BHC Special Events/Announcements

EVENING HOURS for the BHC – Department now open Thursday, 12-8!

Friday, June 23 - December 31, 2017

All Day

Please note that the Burroughs-Saden Library has changed its schedule.  The BHC is now open: Thursday, 12:00 – 8:00 pm; Friday-Saturday, 10:00 – 5:00 pm

The Great War and the Striking Summer of 1915

Saturday, November 4, 2017

2:00 pm - 3:30 pm

The year 1915 would bring Bridgeport’s triumphant, striking summer. World War I transformed Bridgeport, Connecticut, into a powerful arsenal for the allied war effort at home and abroad. Munitions contracts on a massive scale would profoundly alter the physical landscape, population, and workforce. In a twelve-month period in 1915, Remington-Union Metallic Cartridge would construct a […]

BHC News

Bridgeport Cultural Arts Center Project

Wednesday, August 2 - December 31, 2017

12:00 am

The ABCD Cultural Arts Center was a creative and social hub of Bridgeport in the 1960’s and 70’s.  The Arts Center occupied a space at the intersection of visual arts and music,  and politics and community activism.  Thanks to a generous grant from the CT Humanities Council,  the BHC is organizing an exhibition and public […]

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BHC Events & Regular Monthly Programming

Genealogy Roundtable
Genealogy Roundtable

Thursday, October 19, 2017

12:30 pm - 1:30 pm

Memoir Writing Class
Memoir Writing Class

Saturday, October 21, 2017

2:00 pm - 3:30 pm

Genealogy Roundtable
Genealogy Roundtable

Thursday, November 16, 2017

12:30 pm - 1:30 pm

Memoir Writing Class
Memoir Writing Class

Saturday, November 18, 2017

2:00 pm - 3:30 pm

Genealogy Basics: How to Get Started
Genealogy Basics: How to Get Started

Tuesday, November 28, 2017

6:00 pm - 7:00 pm

Memoir Writing Class
Memoir Writing Class

Saturday, December 16, 2017

2:00 pm - 3:30 pm

Genealogy Roundtable
Genealogy Roundtable

Thursday, December 21, 2017

12:30 pm - 1:30 pm

Heroes and Villains

The Night Broadway Joe Brought His Act to Bridgeport

By Andy Piascik

There’s an old expression in Broadway theatrical circles that goes something like “Everything outside of New York is just Bridgeport.” Perhaps Broadway Joe Namath felt that way when he travelled to the Park City in 1967, perhaps not. But on one summer evening nearly 50 years ago, Bridgeport hosted an exhibition football game featuring the flamboyant Namath and the up-and-coming New York Jets.


Mayor Jasper McLevy Administration: 1930’s Civic Improvements

This 1930’s era silent, black and white film shows locations around the City of Bridgeport, Connecticut, where infrastructure improvements are being implemented under the aegis of the Mayor Jasper McLevy administration. Scenes include: Park Avenue; Seaside Park; Bridgeport Harbor (including lighthouse); State Street; North Avenue and the Wheeler Memorial Fountain; trolley tracks; and Bridgeport Firefighters.  Jasper McLevy was Mayor of Bridgeport from 1933-1957.


Bridgeport at War
Viola Louise Smith Bridgeforth

Viola Louise Smith Bridgeforth: Making the Most From Extraordinary Times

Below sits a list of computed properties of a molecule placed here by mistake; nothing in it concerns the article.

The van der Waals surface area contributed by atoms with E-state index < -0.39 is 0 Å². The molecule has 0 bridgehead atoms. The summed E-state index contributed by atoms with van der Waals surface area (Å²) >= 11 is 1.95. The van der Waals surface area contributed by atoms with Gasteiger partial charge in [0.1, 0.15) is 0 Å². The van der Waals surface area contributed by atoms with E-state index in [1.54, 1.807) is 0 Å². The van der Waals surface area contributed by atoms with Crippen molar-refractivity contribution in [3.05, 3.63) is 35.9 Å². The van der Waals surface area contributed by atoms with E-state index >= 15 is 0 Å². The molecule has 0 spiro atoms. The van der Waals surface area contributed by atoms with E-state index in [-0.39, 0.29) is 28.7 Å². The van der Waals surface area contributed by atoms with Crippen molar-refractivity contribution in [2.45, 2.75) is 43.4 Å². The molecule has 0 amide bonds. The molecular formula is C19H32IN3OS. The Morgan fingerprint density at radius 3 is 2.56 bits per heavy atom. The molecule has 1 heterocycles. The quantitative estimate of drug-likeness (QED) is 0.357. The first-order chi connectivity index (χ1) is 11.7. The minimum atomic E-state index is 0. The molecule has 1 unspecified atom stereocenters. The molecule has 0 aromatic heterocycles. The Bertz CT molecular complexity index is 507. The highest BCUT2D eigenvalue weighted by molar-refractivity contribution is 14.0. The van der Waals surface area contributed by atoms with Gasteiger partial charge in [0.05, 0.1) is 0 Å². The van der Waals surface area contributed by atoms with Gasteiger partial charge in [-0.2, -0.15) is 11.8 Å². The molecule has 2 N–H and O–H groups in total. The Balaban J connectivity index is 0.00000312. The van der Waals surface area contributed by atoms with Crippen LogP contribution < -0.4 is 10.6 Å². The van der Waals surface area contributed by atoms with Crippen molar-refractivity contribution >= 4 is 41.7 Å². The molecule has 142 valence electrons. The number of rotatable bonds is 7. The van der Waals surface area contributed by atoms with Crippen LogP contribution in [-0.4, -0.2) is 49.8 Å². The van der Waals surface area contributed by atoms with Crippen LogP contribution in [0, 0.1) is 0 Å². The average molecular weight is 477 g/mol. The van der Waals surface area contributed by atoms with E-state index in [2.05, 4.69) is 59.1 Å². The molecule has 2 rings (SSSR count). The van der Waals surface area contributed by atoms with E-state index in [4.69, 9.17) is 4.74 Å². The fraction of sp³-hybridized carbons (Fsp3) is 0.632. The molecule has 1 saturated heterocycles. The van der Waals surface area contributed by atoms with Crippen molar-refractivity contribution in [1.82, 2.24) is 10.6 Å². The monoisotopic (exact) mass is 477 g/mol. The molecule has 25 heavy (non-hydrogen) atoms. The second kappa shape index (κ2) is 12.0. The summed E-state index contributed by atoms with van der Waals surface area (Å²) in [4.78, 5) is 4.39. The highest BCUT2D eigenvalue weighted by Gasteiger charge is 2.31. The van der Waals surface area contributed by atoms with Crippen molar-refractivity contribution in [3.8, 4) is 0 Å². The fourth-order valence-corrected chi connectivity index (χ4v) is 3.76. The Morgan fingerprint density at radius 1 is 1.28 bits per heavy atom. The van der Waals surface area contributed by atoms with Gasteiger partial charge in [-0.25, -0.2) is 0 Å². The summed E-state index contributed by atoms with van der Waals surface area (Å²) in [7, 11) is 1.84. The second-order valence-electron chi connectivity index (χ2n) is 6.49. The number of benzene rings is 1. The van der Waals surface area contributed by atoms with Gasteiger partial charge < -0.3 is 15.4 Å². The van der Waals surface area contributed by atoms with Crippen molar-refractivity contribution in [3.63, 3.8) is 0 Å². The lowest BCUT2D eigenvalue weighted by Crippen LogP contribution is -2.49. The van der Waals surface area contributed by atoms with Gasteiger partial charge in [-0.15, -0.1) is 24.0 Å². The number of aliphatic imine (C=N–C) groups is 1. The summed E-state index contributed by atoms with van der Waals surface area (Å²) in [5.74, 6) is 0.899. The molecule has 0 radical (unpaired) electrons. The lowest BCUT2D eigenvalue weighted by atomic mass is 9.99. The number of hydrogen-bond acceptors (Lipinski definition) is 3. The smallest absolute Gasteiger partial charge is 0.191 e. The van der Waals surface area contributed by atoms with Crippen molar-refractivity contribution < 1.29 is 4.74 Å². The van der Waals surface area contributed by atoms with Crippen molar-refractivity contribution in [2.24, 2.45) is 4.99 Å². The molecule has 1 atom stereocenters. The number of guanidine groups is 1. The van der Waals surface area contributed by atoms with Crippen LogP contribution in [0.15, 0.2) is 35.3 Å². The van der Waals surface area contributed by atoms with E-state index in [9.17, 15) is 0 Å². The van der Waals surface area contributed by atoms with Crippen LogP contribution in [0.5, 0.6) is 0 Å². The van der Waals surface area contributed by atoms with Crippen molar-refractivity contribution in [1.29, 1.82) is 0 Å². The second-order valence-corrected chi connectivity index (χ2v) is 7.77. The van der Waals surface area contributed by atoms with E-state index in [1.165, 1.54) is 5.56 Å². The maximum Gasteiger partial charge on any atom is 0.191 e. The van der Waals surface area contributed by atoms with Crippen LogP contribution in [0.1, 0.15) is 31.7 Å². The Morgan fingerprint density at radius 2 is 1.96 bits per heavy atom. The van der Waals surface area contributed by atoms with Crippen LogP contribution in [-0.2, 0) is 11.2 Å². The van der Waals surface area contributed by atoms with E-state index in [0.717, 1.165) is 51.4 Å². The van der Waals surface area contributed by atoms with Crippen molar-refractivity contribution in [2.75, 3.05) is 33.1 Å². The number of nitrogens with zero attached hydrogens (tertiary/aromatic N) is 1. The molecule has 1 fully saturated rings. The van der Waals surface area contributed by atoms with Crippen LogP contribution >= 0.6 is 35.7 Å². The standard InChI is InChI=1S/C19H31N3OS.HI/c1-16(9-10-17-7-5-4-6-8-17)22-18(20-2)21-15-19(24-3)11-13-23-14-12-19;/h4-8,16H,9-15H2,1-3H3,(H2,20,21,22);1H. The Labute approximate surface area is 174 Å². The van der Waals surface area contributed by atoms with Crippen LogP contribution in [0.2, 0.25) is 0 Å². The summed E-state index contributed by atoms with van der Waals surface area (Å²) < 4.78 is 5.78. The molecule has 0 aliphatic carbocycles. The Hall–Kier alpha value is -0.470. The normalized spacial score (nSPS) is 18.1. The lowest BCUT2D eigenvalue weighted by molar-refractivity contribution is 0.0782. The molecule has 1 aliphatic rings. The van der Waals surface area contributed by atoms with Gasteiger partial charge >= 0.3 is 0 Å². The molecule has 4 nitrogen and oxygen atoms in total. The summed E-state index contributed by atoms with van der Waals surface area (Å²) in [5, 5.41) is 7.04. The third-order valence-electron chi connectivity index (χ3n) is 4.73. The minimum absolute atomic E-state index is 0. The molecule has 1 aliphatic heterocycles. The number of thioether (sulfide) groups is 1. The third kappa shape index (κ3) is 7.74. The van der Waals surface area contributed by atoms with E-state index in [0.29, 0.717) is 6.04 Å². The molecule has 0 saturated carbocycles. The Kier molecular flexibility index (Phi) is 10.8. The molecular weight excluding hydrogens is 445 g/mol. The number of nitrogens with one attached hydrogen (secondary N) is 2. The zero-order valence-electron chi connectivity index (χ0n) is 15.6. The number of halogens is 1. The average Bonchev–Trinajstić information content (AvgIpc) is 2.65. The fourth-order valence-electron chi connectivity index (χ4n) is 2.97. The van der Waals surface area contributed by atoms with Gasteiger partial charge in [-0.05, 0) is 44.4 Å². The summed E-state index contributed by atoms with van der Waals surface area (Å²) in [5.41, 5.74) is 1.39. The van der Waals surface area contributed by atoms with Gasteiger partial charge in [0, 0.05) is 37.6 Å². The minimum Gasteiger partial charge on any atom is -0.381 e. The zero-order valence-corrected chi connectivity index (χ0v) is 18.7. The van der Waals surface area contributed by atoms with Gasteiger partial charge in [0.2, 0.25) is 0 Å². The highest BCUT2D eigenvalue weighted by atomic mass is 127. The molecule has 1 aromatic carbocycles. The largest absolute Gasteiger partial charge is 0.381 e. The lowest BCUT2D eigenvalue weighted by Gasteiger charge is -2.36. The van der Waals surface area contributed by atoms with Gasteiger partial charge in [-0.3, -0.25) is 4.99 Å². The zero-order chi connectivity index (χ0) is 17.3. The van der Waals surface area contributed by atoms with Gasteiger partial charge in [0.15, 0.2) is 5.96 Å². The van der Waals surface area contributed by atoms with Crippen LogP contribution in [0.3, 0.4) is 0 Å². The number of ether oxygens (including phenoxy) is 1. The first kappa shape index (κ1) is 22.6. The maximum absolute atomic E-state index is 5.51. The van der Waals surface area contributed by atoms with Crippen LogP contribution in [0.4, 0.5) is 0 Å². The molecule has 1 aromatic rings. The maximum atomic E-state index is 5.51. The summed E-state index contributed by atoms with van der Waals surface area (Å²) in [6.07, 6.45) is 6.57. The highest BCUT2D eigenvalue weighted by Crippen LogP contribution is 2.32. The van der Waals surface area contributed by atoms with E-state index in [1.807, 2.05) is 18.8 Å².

By Mary K. Witkowski,
Editor: Ann Marie Virzi

In her 99 years on earth, Viola Bridgeforth, born in 1897, lived through many if not most of the profound changes that African-Americans and women in general experienced in the 20th century. Through all the changes, Viola Bridgeforth remained steadfastly focused on what mattered.


Jose DeRivera

Most residents of Connecticut, when considering who were the earliest immigrants to this State naturally think mostly of the European countries.  If you asked anyone when the first Puerto Rican immigrant came to Connecticut, they would say, ” probably the 1950’s.”

Bridgeport at Work

Art Selleck: A Tribute to a Fireman Historian 1920-2004

By Rob Novak, Bridgeport Fireman

Arthur “Art” H. Selleck was born in Bridgeport in 1920, living there for five years before moving to Nichols. He attended Harding High School in the Park City,  since Trumbull had no High School at the time.  He would later recall witnessing a house fire as a youth in Nichols,


Kathleen Moore, 1812-1899

By:  Mary K. Witkowski

The story of Kate Moore, the lighthouse keeper who kept the lights aglow in Black Rock Harbor is a wonderful tale of the sea of long ago.

In 1817, Captain Stephen Moore was injured while unloading goods from a ship.  Stephen then applied for a job through the United States Lighthouse service as a lighthouse keeper. He was given the position as the Keeper of the Fayerweather Lighthouse.

African American Heritage

Unhidden Public Policies: Could Historic Redlining be the Reason Bridgeport’s Neighborhoods Remain Racially Divided?

Have you ever wondered why some neighborhoods in Bridgeport have more wealth than others? The disparity between the wealth held by residents of different neighborhoods in Bridgeport – often correlated with the racial composition of each neighborhood – were not created by chance. In his book The Color of Law, Richard Rothstein discusses racial disparity as a product of public policy: “Today’s residential segregation in the North, South, Midwest and West is not the unintended consequences of individual choices and of otherwise well-meaning law or regulations but of unhidden public policy that explicitly segregated every metropolitan area in the United States” (Rothstein, 2017, VIII).


The Bridgeport Harbor Lighthouse

by Andy Piascik

The waters near Bridgeport were long served by lighthouses that helped to guide ships to their destinations. One that is still in use is the Penfield, which opened in 1874 and is located a mile from shore. A little more than a mile to the east is the Fayerweather, constructed in 1808 and long out of use though a popular part of Bridgeport history. (1)